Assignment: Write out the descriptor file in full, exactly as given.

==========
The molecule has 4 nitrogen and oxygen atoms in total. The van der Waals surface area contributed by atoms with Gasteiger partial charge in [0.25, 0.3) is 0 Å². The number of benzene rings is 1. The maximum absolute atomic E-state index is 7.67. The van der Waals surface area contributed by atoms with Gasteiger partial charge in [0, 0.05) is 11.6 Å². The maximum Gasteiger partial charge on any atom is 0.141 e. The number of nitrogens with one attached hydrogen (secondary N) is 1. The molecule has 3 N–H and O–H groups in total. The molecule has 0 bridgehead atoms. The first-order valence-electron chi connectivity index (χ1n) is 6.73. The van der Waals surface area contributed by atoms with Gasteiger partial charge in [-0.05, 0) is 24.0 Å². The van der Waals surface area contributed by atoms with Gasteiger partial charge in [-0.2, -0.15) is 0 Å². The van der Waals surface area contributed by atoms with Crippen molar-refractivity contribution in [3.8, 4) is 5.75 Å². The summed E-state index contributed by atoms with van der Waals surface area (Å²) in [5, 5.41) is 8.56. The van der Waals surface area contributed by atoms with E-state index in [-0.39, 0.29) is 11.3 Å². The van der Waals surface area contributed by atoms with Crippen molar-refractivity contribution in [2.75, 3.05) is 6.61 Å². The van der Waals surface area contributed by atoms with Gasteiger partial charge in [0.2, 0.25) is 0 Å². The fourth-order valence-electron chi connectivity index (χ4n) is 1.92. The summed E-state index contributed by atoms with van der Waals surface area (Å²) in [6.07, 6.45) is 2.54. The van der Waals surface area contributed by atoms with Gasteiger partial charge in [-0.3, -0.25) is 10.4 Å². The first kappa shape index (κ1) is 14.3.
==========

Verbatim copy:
The molecule has 4 nitrogen and oxygen atoms in total. The van der Waals surface area contributed by atoms with Gasteiger partial charge in [0.25, 0.3) is 0 Å². The number of benzene rings is 1. The maximum absolute atomic E-state index is 7.67. The van der Waals surface area contributed by atoms with Gasteiger partial charge in [0, 0.05) is 11.6 Å². The maximum Gasteiger partial charge on any atom is 0.141 e. The number of nitrogens with one attached hydrogen (secondary N) is 1. The molecule has 3 N–H and O–H groups in total. The molecule has 0 bridgehead atoms. The first-order valence-electron chi connectivity index (χ1n) is 6.73. The van der Waals surface area contributed by atoms with Gasteiger partial charge in [-0.05, 0) is 24.0 Å². The van der Waals surface area contributed by atoms with Gasteiger partial charge in [-0.2, -0.15) is 0 Å². The van der Waals surface area contributed by atoms with Crippen molar-refractivity contribution in [3.8, 4) is 5.75 Å². The summed E-state index contributed by atoms with van der Waals surface area (Å²) in [5, 5.41) is 8.56. The van der Waals surface area contributed by atoms with E-state index in [-0.39, 0.29) is 11.3 Å². The van der Waals surface area contributed by atoms with Crippen molar-refractivity contribution in [2.75, 3.05) is 6.61 Å². The van der Waals surface area contributed by atoms with Gasteiger partial charge in [0.2, 0.25) is 0 Å². The fourth-order valence-electron chi connectivity index (χ4n) is 1.92. The summed E-state index contributed by atoms with van der Waals surface area (Å²) in [6.07, 6.45) is 2.54. The van der Waals surface area contributed by atoms with Gasteiger partial charge in [-0.3, -0.25) is 10.4 Å². The first kappa shape index (κ1) is 14.3.